In the embodiment shown, two evening peak cells 76, 80 supply the same base station hotel 82 with the expectation that usage at the evening peak will be less dramatic than usage at the daytime peak.

With the use of E-band transmissions, each transmission path may exceed 1000 meters in distance, providing designers with greater flexibility to position remote antenna systems in locations that will provide improved service.

Because the remote antenna systems are not required to include base station equipment, they are generally smaller and more versatile than prior art base stations. As a result, these remote antenna systems may be positioned in areas not ordinarily available for base stations, such as on utility poles or on buildings where larger base station equipment would not be permitted.

VI. Communications Method

A method of operating a remote antenna system to handle outbound communications is illustrated in FIG. 5. The remote antenna receives outbound E-band communications at step 100. (Again, this means outbound with respect to a mobile switching center, not with respect to the remote antenna system.) At step 110, the system demodulates the E-band communications. At step 112, the system selects communications that are directed to this remote antenna. This selection may be based on, for example, addressing information included with a frame of data in the outbound data communications. The system then re-modulates the selected communications into RF communications at step 114, and it transmits the RF communications to a mobile telephone at step 116.

In step 113, the system selects communications that are directed to other remote antennas. At step 115, the system modulates the selected communications into E-band communications, and at step 117, the system transmits the E-band communications to another remote antenna system.

A method of operating a remote antenna system to handle inbound communications is illustrated in FIG. 6. The remote antenna receives RF communications from a mobile telephone in step 120. It demodulates these communications in step 122. In step 121, the system receives inbound E-band communications. It demodulates these communications in step 123. The system combines the demodulated RF and E-band signals in step 124, for example by inserting digital data packets from both communications into a single stream. In step 126, the system re-modulates the combined communications into an E-band communication, and in step 128, the system transmits the combined E-band communications inward to a remote antenna or (if the system is the most inward of the remote antenna systems) to a base station.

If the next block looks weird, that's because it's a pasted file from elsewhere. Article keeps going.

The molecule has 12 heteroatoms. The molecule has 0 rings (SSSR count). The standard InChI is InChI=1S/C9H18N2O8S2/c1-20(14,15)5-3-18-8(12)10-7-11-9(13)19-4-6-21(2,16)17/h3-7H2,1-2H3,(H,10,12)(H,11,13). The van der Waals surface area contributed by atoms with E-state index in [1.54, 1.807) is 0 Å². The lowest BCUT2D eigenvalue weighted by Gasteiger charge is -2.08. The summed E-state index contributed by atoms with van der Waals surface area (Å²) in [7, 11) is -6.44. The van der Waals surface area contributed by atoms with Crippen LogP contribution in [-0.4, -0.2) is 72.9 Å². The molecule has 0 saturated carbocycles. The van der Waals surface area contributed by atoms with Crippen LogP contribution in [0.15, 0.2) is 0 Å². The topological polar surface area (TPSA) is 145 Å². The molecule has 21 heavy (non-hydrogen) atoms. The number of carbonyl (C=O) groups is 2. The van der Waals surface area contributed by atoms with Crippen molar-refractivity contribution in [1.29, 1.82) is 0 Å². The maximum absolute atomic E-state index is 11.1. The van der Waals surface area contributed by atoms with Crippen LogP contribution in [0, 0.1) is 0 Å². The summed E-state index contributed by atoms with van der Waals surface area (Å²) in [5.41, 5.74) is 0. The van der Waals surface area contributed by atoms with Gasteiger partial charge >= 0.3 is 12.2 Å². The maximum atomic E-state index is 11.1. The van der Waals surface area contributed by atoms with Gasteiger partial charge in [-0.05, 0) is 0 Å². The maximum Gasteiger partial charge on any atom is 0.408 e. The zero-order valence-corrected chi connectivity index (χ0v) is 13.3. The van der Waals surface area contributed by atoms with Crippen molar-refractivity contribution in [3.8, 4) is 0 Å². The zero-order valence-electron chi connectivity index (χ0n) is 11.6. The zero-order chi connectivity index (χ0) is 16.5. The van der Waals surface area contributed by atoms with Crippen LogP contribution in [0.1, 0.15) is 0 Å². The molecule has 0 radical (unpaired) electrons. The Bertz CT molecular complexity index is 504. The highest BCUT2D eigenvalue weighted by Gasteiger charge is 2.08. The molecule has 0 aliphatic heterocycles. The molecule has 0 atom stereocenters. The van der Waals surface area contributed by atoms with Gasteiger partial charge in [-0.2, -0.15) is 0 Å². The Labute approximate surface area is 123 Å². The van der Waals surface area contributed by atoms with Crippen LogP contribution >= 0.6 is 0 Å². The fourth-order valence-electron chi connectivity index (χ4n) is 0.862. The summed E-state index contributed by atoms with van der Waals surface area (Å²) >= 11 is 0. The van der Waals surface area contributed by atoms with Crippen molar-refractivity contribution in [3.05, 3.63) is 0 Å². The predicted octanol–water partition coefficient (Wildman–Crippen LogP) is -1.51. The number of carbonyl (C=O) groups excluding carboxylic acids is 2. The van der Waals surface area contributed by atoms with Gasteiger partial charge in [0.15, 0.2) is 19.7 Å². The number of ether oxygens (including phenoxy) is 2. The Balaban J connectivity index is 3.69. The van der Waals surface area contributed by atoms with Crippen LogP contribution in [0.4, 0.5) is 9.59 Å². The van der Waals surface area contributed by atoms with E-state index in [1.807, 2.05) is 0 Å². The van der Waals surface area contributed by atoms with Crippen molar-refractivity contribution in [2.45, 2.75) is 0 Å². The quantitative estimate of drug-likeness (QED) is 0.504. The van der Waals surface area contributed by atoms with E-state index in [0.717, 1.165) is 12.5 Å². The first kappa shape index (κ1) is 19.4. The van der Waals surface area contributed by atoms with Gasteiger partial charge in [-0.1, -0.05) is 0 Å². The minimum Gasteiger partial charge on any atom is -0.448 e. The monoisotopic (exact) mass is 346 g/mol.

VII. Alternative Embodiments

Although implementations of the invention have been described by way of example with wireless E-band connections between the base stations and remote antennas, it is contemplated that one or more of those connections may be made by T1, fiber optic, or other terrestrial connection. Such a substitution may be economical where, for example, terrain or licensing issues make use of an E-band connection impractical or impossible.

The terms “inward” and “outward” have been used herein by way of example to more clearly illustrate particular implementations of a remote antenna system. The use of these terms is not intended to exclude alternative embodiments from the claimed scope of the invention. Such alternative embodiments may include those in which remote antennas are chained together into a loop, or embodiments in which base stations are situated at more than one location along a chain of remote antenna systems.

Although the invention has been described with reference to mobile telephone systems, other embodiments within the scope of the invention may be devised that include other forms of communications as an alternative or in addition to mobile telephone communications.

The scope of the claimed invention is not limited by the particular examples given above, but rather is defined by the following claims.

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Classifications
U.S. Classification455/562.1, 455/561, 455/7, 455/524, 455/13.1
International ClassificationH04M1/00
Cooperative ClassificationH04W16/26, H04W84/045, H04B7/2606, H04W88/085
European ClassificationH04W16/26, H04B7/26B2
Legal Events
DateCodeEventDescription
Mar 8, 2013FPAYFee payment
Year of fee payment: 4
Nov 30, 2010CCCertificate of correction
Jun 3, 2004ASAssignment
Owner name: SPRINT SPECTRUM L.P.,KANSAS
Free format text: ASSIGNMENT OF ASSIGNORS INTEREST;ASSIGNOR:JOHNSON, HAROLD W.;US-ASSIGNMENT DATABASE UPDATED:20100216;REEL/FRAME:15436/531
Effective date: 20040603
Free format text: ASSIGNMENT OF ASSIGNORS INTEREST;ASSIGNOR:JOHNSON, HAROLD W.;REEL/FRAME:015436/0531